The living God, revealed in the living Christ, will not suffer his sacrificial gift and his covenant to be slighted and insulted with impunity. See on Hebrews 3:12.

But call to remembrance the former days, in which, after ye were illuminated, ye endured a great fight of afflictions;
After ye were illuminated (φωτισθέντες)

See on Hebrews 6:4.

A great fight (πολλὴν ἄθλησιν)

Ἄθλησις N.T.o, olxx. See on ἀλθῆ strive, 2 Timothy 2:5. See Introduction, on the allusions in the epistle to persecution.

Partly, whilst ye were made a gazingstock both by reproaches and afflictions; and partly, whilst ye became companions of them that were so used.
Whilst ye were made a gazing-stock (θεατριζόμενοι)

N.T.o. olxx, oClass. Lit. exhibited in the theater. Comp. 1 Corinthians 4:9.

Whilst ye became companions (κοινωνοὶ γενηθέντες)

Rend. by becoming partakers. More than companionship is implied. For κοινωνοὶ see on Luke 5:10. The noun and its kindred verb in N.T. almost exclusively of ethical and spiritual relations, as 1 Timothy 5:22; 1 Peter 4:13; 2 John 1:11; 1 Corinthians 10:18; 2 Corinthians 1:7; Plm 1:17. Even when applied to pecuniary contributions they imply Christian fellowship as the basis of the liberality. See on Romans 12:13; see on Romans 15:27; see on Philippians 4:15.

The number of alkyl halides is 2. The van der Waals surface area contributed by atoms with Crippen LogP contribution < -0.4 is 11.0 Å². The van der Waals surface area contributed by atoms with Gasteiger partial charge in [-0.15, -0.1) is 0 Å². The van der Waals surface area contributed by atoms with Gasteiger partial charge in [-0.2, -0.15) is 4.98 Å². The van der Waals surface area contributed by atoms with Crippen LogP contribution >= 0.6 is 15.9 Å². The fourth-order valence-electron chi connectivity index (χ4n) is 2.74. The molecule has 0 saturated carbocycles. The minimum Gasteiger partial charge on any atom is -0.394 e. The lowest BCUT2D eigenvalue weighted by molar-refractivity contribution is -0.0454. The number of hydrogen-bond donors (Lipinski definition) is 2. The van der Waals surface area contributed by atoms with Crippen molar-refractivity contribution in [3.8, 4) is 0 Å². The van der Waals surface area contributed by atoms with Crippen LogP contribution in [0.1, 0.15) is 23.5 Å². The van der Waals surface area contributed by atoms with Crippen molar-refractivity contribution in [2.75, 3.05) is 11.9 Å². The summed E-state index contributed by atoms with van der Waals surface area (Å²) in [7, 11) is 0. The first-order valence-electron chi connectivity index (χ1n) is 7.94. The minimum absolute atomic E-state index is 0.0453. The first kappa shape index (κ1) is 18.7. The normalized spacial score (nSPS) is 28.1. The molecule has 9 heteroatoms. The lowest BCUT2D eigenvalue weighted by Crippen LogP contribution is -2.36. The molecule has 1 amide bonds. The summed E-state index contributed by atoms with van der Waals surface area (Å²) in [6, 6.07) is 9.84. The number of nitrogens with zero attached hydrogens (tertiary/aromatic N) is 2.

Of them that were so used (τῶν οὕτως ἀναστρφομένων)

Rend. "of them that fared thus." Others render "who conducted themselves thus"; endured their persecutions, so bravely. But the οὕτως can refer only to made a gazing-stock.

For ye had compassion of me in my bonds, and took joyfully the spoiling of your goods, knowing in yourselves that ye have in heaven a better and an enduring substance.
For ye had compassion of me in my bonds (καὶ γὰρ τοῖς δεσμίοις συνεπαθήσατε)

Entirely wrong, following T.R. τοῖς δεσμοῖς μου. Rend. "ye had compassion on the prisoners." So Vulg. vinctis compassi estis. The corrupt reading has furnished one of the stock arguments for the Pauline authorship of the Epistle.

Took joyfully (μετὰ χαρᾶς προσεδέξασθε)

The verb primarily to receive to one's self, accept, as here. Comp. Luke 15:2; Philippians 2:29. Mostly, in N.T. however, to wait for, expect, as Mark 15:43; Luke 2:25, Luke 2:38; Acts 23:21.

Spoiling (ἁρπαγὴν)

Only here Matthew 23:25; Luke 11:39. Allied with ἁρπάζειν to snatch away.

Of your goods (τῶν ὑπαρχόντων ὑμῶν)

The verb ὑπάρχεινmeans originally to begin, or begin to be; hence of anything that has begun to be, to come forth, be there; then simply to be. Accordingly the phrase ὑπάρχει μοὶ τι means there is something to me, I have something. See Acts 3:6; Acts 4:37; Acts 28:7. Hence τὰ ὑπάρχοντα things which are to one; possessions, goods. See Matthew 19:21; Matthew 24:27; Luke 8:3; Acts 4:32.

Knowing in yourselves that ye have, etc. (γινώσκοντες ἔχειν ἑαυτοὺς)